Most photographers know that a cloudy or overcast day produces really soft light that can be flattering on the human face. But many of my wedding clients naively say “Oh it’s overcast today, the photos will turn out much better!”
Sometimes Most of the time overcast light is actually pretty boring and removes any and all contrast from your scene. There is a little trick I explain in our Wedding Tutorial that has saved me from producing boring, flat images on a cloudy day, and I think all photographers should have this technique in their bag of tricks. [more]
When was the last time you looked back at an image and noticed something about the lighting that you wished you could tweak or alter slightly? I’m sure most of us have been in this position at one time or another. Up until now, it’s simply not been possible to even imagine being able to do this. Welcome to the strange new world of “computational lighting design”
Guest writer, Corey Rich is primarily an outdoor/adventure photographer, but last winter he decided to do something totally different and shoot CrossFit—the masochistic athletic craze sweeping the nation. More than anything, he was keen to experiment with heavy-duty artificial lighting in an indoor environment–not exactly what he’s known for. His goals were simply to elevate his lighting skills, unlock his creativity in different ways, learn some new things, and have fun in the process.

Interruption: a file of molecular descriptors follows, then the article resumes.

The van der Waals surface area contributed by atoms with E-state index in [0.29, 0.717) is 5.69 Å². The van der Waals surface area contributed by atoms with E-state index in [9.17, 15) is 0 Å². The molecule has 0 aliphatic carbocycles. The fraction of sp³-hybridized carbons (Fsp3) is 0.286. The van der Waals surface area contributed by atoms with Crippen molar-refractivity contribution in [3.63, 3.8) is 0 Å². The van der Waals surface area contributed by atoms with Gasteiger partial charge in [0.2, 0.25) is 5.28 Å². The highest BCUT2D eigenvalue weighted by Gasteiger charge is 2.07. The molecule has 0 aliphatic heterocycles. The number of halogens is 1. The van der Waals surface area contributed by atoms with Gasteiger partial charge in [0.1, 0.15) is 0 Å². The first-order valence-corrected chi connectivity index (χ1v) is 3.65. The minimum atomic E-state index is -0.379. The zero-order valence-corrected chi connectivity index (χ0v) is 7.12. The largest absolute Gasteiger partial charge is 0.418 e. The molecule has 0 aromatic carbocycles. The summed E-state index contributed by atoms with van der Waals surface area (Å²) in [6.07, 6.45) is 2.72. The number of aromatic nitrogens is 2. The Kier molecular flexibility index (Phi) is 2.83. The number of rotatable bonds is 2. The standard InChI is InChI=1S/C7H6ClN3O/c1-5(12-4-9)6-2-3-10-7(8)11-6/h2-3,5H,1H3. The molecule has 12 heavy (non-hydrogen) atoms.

Restaurant’s interiors can be just as beautiful and recognizable as the dishes that they create. When shooting a dish, you may want to include some of a restaurant’s interior elements in the shot. These can be chairs, walls, light fixtures, or anything else that shows off the restaurant’s character. To do this, you will need to be able to balance the light you are creating with a flash and the ambient light in the restaurant. Here is a look at how I did this on a recent assignment involving a burger and beer.
It’s interesting times for those of us shooting photo and video. I enjoy highlighting photographers or videographers who are utilizing elements of both stills and motion work, and are pushing the creative envelope by integrating them so that the end result is more than just the sum of the individual parts. I’m going to go all in and lay my cards down here and say that the video in this post is going to be the most innovative, creative use of combining stills and video together that we’ll see in 2013. [more]
Recently, Julia Kuzmenko has been putting together a wonderful tutorial on how to read lighting in photography to help better understand different lighting concepts (Seriously, read Part 1 and Part 2). Applying these to photos, you can reverse engineer different lighting diagrams. However, using these concepts in your everyday life will allow you to give you a much better understanding of lighting techniques as well. [more]
A small team based in Melbourne, Australia wants to change how you view your studio lights. They say their new invention, the LED Light cube, offers answers to age-old problems. Their Cube has no recycle time, better control over light output and no external battery packs. Due to The LED Light Cube using an LED model rather than a filament, the Cube can just as easily double as a video light as well as a flash. Sounds cool right? [more]
When Falken Tire decided they were going to run an all Honda ad on the back cover of Honda Tuning Magazine, their creative department, headed by James Yim, knew it had to make a statement. Their solution was to include a lot of cars…45 to be exact. Here’s how they did it. [more]